Georgia is home to an incredible diversity of reptile species, including some truly captivating lizards. Among them, a few species exhibit a unique and striking feature – a red head. In this comprehensive guide, we will explore the red-headed lizard species found in Georgia, detailing their appearance, behavior, habitat, and the best ways to identify them.
Broad-headed Skink (Plestiodon laticeps)
The broad-headed skink is the largest skink species found in the southeastern United States, with adults reaching lengths of up to 13 inches. This lizard has a robust body and short, thick limbs. While females and juveniles have a more muted coloration with dark stripes along their body, adult males develop a striking red or orange head during the breeding season, making them easy to identify.
Behavior and Habitat
Broad-headed skinks are skilled climbers and are often found in trees, utilizing their long, prehensile tails for balance. They inhabit mixed hardwood and pine forests, as well as suburban areas with ample tree cover. These lizards are primarily diurnal, spending their days hunting for insects, spiders, and small invertebrates.
Breeding season for broad-headed skinks typically occurs in spring. Females lay a clutch of eggs in a concealed location, such as under logs, rocks, or leaf litter. Unlike many lizard species, female broad-headed skinks exhibit maternal care, guarding their eggs until they hatch.
Five-lined Skink (Plestiodon fasciatus)
The five-lined skink is a medium-sized lizard, with adults reaching lengths of up to 8.5 inches. As the name suggests, they have five distinct light-colored stripes running the length of their body. While the stripes fade as they age, adult males develop a bright red or orange head during the breeding season, which helps distinguish them from other similar species.
Behavior and Habitat
Five-lined skinks are ground-dwelling lizards that can be found in a wide range of habitats, including forests, grasslands, and suburban areas. They are agile and quick, darting through leaf litter and under rocks to hunt for insects and other small prey. Although they are primarily terrestrial, these skinks can also climb trees and are occasionally found basking on tree trunks or branches.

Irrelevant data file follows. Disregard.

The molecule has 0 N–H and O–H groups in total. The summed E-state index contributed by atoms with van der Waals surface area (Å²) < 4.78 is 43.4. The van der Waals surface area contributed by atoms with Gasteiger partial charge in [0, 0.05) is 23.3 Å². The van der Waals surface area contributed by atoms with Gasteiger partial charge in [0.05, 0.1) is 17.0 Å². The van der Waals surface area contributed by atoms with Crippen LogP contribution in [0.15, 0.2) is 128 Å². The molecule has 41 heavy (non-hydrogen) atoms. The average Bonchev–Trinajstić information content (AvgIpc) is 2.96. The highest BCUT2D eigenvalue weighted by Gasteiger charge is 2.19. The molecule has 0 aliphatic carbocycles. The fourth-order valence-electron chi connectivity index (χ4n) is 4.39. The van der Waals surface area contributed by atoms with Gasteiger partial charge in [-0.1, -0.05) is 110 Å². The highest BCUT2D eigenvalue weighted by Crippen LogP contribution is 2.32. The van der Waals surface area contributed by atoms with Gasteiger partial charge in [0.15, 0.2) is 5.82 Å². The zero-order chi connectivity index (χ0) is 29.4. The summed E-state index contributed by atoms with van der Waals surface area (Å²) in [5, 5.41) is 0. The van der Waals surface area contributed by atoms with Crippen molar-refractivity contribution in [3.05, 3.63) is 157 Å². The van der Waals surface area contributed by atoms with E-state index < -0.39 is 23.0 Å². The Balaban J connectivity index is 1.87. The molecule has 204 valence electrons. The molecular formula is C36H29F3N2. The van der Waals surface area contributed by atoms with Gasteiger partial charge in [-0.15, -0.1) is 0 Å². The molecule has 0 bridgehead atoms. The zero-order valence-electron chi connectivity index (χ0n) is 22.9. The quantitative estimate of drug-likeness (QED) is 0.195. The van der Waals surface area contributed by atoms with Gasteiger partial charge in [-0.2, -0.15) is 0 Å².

The breeding season for five-lined skinks takes place in spring. Like the broad-headed skink, females lay eggs in concealed locations and guard them until hatching. The hatchlings are miniature versions of the adults, with bright blue tails and bold stripes.
Tips for Identifying Red-Headed Lizards
When trying to identify a red-headed lizard in Georgia, keep these tips in mind:
- Observe the body size and shape: Broad-headed skinks are larger and more robust, while five-lined skinks have a slimmer, more streamlined appearance.
- Examine the markings: Look for the characteristic stripes that run down the body – five distinct lines for the five-lined skink and more muted, irregular stripes for the broad-headed skink.
- Consider the habitat: Broad-headed skinks are more likely to be found in trees or wooded areas, while five-lined skinks are often found on the ground in various habitats, from forests to grasslands.
Georgia’s red-headed lizards are a testament to the state’s rich biodiversity and the fascinating adaptations these reptiles have developed. Each species has its unique features, habitats, and behaviors that make them a fascinating subject for nature enthusiasts and casual observers alike. By learning more about these red-headed reptiles, we can deepen our understanding of Georgia’s rich biodiversity and play our part in conserving these incredible creatures and their habitats for future generations to appreciate and enjoy.